The thing I like most about Universal is that they're not beholden to their own licenses: Killer Klowns is an MGM property, Ghostbusters is Sony, Stranger Things is Netflix, etc. I went to Warner Bros' similar event last year and I felt like I was just being treated to an interactive commercial for the WB studio store - there's little of that feeling here. Rather than mine their own properties and force themselves to dig deep into their history to find new attractions (I'm imagining poor Murdy having to sell us on a Virus maze or something), they open their doors to their competitors and give audiences a well-rounded experience that is able to surprise year after year - I mean, I am STILL kind of blown away about Killer Klowns - a 30-year-old cult film that was barely released - being up there next to Ghostbusters. Plus they have all the original themed scare zones (one of this year's concerns Pandora's Box) and, let's not forget, the park's usual attractions are largely open for business, so you can continue that "not just Universal" fun with Warner's Harry Potter, Paramount's Transformers, and Fox/Disney's Simpsons.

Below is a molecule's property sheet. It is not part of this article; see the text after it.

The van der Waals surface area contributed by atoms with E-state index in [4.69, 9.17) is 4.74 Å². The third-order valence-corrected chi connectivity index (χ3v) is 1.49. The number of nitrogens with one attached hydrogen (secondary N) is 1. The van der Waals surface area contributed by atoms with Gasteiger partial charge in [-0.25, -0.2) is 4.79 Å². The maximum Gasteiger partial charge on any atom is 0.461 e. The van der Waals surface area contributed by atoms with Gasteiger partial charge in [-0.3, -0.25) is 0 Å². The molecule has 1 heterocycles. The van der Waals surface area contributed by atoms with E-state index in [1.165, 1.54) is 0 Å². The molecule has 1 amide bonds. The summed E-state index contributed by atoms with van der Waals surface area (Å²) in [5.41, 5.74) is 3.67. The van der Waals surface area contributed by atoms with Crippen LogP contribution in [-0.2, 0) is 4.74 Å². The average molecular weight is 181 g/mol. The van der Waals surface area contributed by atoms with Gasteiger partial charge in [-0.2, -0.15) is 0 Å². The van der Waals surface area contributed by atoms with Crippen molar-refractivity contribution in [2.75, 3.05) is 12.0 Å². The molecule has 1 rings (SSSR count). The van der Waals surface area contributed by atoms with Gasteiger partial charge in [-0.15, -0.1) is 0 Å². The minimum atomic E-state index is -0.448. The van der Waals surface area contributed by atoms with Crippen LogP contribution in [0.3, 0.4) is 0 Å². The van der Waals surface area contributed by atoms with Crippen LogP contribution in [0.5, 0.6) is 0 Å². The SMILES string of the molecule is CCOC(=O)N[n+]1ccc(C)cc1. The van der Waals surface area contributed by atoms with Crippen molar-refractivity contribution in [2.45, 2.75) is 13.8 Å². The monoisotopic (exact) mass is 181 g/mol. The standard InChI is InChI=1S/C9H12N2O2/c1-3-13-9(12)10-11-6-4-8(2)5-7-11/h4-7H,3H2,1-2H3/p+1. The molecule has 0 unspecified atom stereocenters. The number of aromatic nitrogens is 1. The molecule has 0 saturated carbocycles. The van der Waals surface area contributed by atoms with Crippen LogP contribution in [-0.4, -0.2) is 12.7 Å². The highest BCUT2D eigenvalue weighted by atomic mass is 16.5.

Long story short, the lineup is one of their most impressive and colorful in years, and seems like it's taking up even more of the Universal backlot than ever. Tickets are on sale now for both parks, click here for info on prices, hours, etc. Wear your most comfy shoes and prepare for lots of walking (maybe bring a portable charger too for line-waiting, unless you splurge on front of the line passes), and if you have a bug phobia, you might want to avoid the Creepshow maze, as Murdy left us with a warning as we passed through the "Creeping Up On You" section:
"You're going to feel things under your feet, you're going to feel them touching your body, and... I'm just going to leave it at that."